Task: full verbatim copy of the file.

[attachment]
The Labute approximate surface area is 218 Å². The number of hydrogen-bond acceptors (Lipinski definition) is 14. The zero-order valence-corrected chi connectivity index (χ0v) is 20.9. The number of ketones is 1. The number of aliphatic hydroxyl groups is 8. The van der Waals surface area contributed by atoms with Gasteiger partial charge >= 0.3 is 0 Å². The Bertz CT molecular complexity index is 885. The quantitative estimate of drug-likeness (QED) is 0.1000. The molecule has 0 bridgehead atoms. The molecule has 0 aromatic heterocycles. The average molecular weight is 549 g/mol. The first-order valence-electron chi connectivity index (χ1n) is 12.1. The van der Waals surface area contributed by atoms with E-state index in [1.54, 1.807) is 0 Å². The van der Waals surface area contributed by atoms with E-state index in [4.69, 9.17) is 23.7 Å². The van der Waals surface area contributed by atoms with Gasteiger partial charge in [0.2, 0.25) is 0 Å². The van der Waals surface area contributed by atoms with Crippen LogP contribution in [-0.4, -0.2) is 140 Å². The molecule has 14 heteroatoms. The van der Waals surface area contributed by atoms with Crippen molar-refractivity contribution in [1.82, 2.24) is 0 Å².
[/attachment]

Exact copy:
The Labute approximate surface area is 218 Å². The number of hydrogen-bond acceptors (Lipinski definition) is 14. The zero-order valence-corrected chi connectivity index (χ0v) is 20.9. The number of ketones is 1. The number of aliphatic hydroxyl groups is 8. The van der Waals surface area contributed by atoms with Gasteiger partial charge >= 0.3 is 0 Å². The Bertz CT molecular complexity index is 885. The quantitative estimate of drug-likeness (QED) is 0.1000. The molecule has 0 bridgehead atoms. The molecule has 0 aromatic heterocycles. The average molecular weight is 549 g/mol. The first-order valence-electron chi connectivity index (χ1n) is 12.1. The van der Waals surface area contributed by atoms with E-state index in [1.54, 1.807) is 0 Å². The van der Waals surface area contributed by atoms with E-state index in [4.69, 9.17) is 23.7 Å². The van der Waals surface area contributed by atoms with Gasteiger partial charge in [0.2, 0.25) is 0 Å². The van der Waals surface area contributed by atoms with Crippen LogP contribution in [-0.4, -0.2) is 140 Å². The molecule has 14 heteroatoms. The van der Waals surface area contributed by atoms with Crippen molar-refractivity contribution in [1.82, 2.24) is 0 Å².